At the farewell ceremony for University Vice President and General Counsel Marvin Krislov on July 30, guests were invited to sign the back of pieces to a 500-piece puzzle of the Big House that would be given to Krislov and his family as a memory of the ceremony and his time spent at the University.
“Does he like doing puzzles?” asked a guest.
“I hope so,” said Lynette Kosky, an administrator in the Office of the General Counsel, who helped organize the event. “Someone in his family’s bound to.”
That upbeat atmosphere was present throughout the ceremony for Krislov, who is leaving his position at the University to serve as president of Oberlin College in Ohio.
But Deputy General Counsel Dan Sharphorn offered Krislov a stern warning.
“We’d like for you to sign this affidavit testifying that you will remain an ardent supporter of the Wolverines,” he said.
Jokes aside, Sharphorn and several University regents spoke about Krislov’s contributions to the University, especially his work with the University’s 2003 U.S. Supreme Court case concerning its use of affirmative action, and applauded his dedication and hard work.
University President Mary Sue Coleman said one of Krislov’s strong points was that he never backed down from a challenge.
“Marvin always said, ‘Let’s find a way to do this,’ ” she said, ” ‘Even though there’s some risk.'”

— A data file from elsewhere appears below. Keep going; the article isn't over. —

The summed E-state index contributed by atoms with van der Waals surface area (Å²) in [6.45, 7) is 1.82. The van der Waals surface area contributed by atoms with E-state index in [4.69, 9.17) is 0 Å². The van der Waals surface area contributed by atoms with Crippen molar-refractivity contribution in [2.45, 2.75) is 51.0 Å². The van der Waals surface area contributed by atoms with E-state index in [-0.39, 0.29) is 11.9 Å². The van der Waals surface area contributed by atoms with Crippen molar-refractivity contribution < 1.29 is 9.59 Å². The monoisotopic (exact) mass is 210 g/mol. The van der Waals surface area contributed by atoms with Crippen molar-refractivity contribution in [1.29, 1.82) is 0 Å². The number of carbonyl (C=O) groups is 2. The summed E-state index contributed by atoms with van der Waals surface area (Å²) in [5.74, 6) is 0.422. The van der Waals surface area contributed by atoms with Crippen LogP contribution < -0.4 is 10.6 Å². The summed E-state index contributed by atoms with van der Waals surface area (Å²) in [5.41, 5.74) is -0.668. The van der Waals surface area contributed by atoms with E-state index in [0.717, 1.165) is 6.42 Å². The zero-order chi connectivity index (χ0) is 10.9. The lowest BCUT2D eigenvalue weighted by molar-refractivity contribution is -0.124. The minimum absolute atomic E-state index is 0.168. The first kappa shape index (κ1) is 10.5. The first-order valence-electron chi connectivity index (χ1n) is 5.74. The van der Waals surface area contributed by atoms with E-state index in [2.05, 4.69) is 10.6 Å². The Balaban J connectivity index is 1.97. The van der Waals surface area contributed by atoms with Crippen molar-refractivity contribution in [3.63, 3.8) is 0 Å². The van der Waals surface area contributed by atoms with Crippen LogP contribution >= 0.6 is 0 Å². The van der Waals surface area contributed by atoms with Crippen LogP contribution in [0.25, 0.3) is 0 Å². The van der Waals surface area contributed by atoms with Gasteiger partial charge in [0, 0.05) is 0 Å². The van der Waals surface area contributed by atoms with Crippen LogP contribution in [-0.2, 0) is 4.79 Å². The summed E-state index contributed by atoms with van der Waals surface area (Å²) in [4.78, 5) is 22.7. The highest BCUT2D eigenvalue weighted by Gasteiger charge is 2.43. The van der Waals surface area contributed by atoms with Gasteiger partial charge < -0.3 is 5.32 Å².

Sharphorn also presented Krislov with several gifts: a photo of the law library, a paperweight with a block “M” embedded in it and a handheld fan that spells out “GO BLUE” when turned on.
Even with these memoirs, Krislov said he and his family will miss the University. He said his son asked Krislov if they could still attend University football games despite living in Ohio. Krislov said it would be hard to move on after spending so much time with University administrators, and he thanked everyone he had worked with.
Without the support of the regents, Krislov said, it would not have been possible for him to stand up for such “courageous, principled, valued” issues.
At the end of his speech, Krislov had his own gift to distribute – a stack of vouchers for free tickets to an Oberlin football game that he passed around the audience.
For University alum Staci Daniels, Krislov’s legacy had a lasting impact. Daniels is black and entered the University in 2003, right after the Krislov’s efforts helped keep affirmative action at the University.
“I found people who looked like me,” she said. “Which I don’t know if I would have done if he wasn’t here.”
The ceremony filled up the Michigan Union’s Kuenzel Room.
“In nine years, he cast a wide net,” Kosky said.